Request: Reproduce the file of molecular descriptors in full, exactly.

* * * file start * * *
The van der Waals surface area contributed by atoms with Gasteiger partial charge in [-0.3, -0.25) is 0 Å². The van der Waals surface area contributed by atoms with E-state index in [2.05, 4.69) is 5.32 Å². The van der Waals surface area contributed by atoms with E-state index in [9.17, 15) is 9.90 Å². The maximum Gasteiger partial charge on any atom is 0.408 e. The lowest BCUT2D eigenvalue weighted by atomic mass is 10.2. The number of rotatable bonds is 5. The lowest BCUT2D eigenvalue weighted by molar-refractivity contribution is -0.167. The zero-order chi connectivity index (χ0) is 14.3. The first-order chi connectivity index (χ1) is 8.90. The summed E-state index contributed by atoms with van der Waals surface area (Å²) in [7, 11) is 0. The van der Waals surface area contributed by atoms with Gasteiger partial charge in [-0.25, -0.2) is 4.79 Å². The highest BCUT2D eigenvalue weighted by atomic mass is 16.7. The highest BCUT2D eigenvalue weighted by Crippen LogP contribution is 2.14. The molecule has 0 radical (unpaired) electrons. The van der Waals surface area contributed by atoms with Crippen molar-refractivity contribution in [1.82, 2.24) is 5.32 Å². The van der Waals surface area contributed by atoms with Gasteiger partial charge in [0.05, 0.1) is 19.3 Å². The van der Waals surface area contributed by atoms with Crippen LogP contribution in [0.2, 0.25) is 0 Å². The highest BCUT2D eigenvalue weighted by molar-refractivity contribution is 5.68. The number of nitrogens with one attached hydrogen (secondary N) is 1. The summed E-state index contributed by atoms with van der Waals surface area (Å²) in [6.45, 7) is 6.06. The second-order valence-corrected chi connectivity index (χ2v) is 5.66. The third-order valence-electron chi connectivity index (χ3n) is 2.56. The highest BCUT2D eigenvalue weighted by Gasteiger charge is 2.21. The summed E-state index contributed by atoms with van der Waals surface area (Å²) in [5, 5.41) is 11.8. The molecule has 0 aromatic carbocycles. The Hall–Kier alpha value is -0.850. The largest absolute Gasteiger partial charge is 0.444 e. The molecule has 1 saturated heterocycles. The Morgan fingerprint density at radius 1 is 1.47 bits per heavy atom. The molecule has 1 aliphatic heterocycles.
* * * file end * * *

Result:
The van der Waals surface area contributed by atoms with Gasteiger partial charge in [-0.3, -0.25) is 0 Å². The van der Waals surface area contributed by atoms with E-state index in [2.05, 4.69) is 5.32 Å². The van der Waals surface area contributed by atoms with E-state index in [9.17, 15) is 9.90 Å². The maximum Gasteiger partial charge on any atom is 0.408 e. The lowest BCUT2D eigenvalue weighted by atomic mass is 10.2. The number of rotatable bonds is 5. The lowest BCUT2D eigenvalue weighted by molar-refractivity contribution is -0.167. The zero-order chi connectivity index (χ0) is 14.3. The first-order chi connectivity index (χ1) is 8.90. The summed E-state index contributed by atoms with van der Waals surface area (Å²) in [7, 11) is 0. The van der Waals surface area contributed by atoms with Gasteiger partial charge in [-0.25, -0.2) is 4.79 Å². The highest BCUT2D eigenvalue weighted by atomic mass is 16.7. The highest BCUT2D eigenvalue weighted by Crippen LogP contribution is 2.14. The molecule has 0 radical (unpaired) electrons. The van der Waals surface area contributed by atoms with Crippen molar-refractivity contribution in [1.82, 2.24) is 5.32 Å². The van der Waals surface area contributed by atoms with Gasteiger partial charge in [0.05, 0.1) is 19.3 Å². The van der Waals surface area contributed by atoms with Crippen LogP contribution in [0.2, 0.25) is 0 Å². The highest BCUT2D eigenvalue weighted by molar-refractivity contribution is 5.68. The number of nitrogens with one attached hydrogen (secondary N) is 1. The summed E-state index contributed by atoms with van der Waals surface area (Å²) in [6.45, 7) is 6.06. The second-order valence-corrected chi connectivity index (χ2v) is 5.66. The third-order valence-electron chi connectivity index (χ3n) is 2.56. The highest BCUT2D eigenvalue weighted by Gasteiger charge is 2.21. The summed E-state index contributed by atoms with van der Waals surface area (Å²) in [5, 5.41) is 11.8. The molecule has 0 aromatic carbocycles. The Hall–Kier alpha value is -0.850. The largest absolute Gasteiger partial charge is 0.444 e. The molecule has 1 saturated heterocycles. The Morgan fingerprint density at radius 1 is 1.47 bits per heavy atom. The molecule has 1 aliphatic heterocycles.